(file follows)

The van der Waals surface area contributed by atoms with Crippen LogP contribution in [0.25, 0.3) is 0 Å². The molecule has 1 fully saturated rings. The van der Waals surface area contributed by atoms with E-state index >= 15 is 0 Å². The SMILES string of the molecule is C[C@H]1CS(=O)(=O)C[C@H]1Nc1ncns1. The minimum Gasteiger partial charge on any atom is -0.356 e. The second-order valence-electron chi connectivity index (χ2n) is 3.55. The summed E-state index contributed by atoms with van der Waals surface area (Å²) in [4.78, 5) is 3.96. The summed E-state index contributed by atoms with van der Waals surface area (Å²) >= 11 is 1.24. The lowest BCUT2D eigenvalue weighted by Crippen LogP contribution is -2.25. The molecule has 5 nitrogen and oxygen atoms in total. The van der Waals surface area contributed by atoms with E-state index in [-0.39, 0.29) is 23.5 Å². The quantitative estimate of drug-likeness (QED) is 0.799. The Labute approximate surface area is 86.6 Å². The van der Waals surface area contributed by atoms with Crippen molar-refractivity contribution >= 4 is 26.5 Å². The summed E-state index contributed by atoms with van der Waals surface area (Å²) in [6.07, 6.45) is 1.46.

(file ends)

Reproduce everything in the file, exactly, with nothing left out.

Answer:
The van der Waals surface area contributed by atoms with Crippen LogP contribution in [0.25, 0.3) is 0 Å². The molecule has 1 fully saturated rings. The van der Waals surface area contributed by atoms with E-state index >= 15 is 0 Å². The SMILES string of the molecule is C[C@H]1CS(=O)(=O)C[C@H]1Nc1ncns1. The minimum Gasteiger partial charge on any atom is -0.356 e. The second-order valence-electron chi connectivity index (χ2n) is 3.55. The summed E-state index contributed by atoms with van der Waals surface area (Å²) in [4.78, 5) is 3.96. The summed E-state index contributed by atoms with van der Waals surface area (Å²) >= 11 is 1.24. The lowest BCUT2D eigenvalue weighted by Crippen LogP contribution is -2.25. The molecule has 5 nitrogen and oxygen atoms in total. The van der Waals surface area contributed by atoms with E-state index in [-0.39, 0.29) is 23.5 Å². The quantitative estimate of drug-likeness (QED) is 0.799. The Labute approximate surface area is 86.6 Å². The van der Waals surface area contributed by atoms with Crippen molar-refractivity contribution >= 4 is 26.5 Å². The summed E-state index contributed by atoms with van der Waals surface area (Å²) in [6.07, 6.45) is 1.46.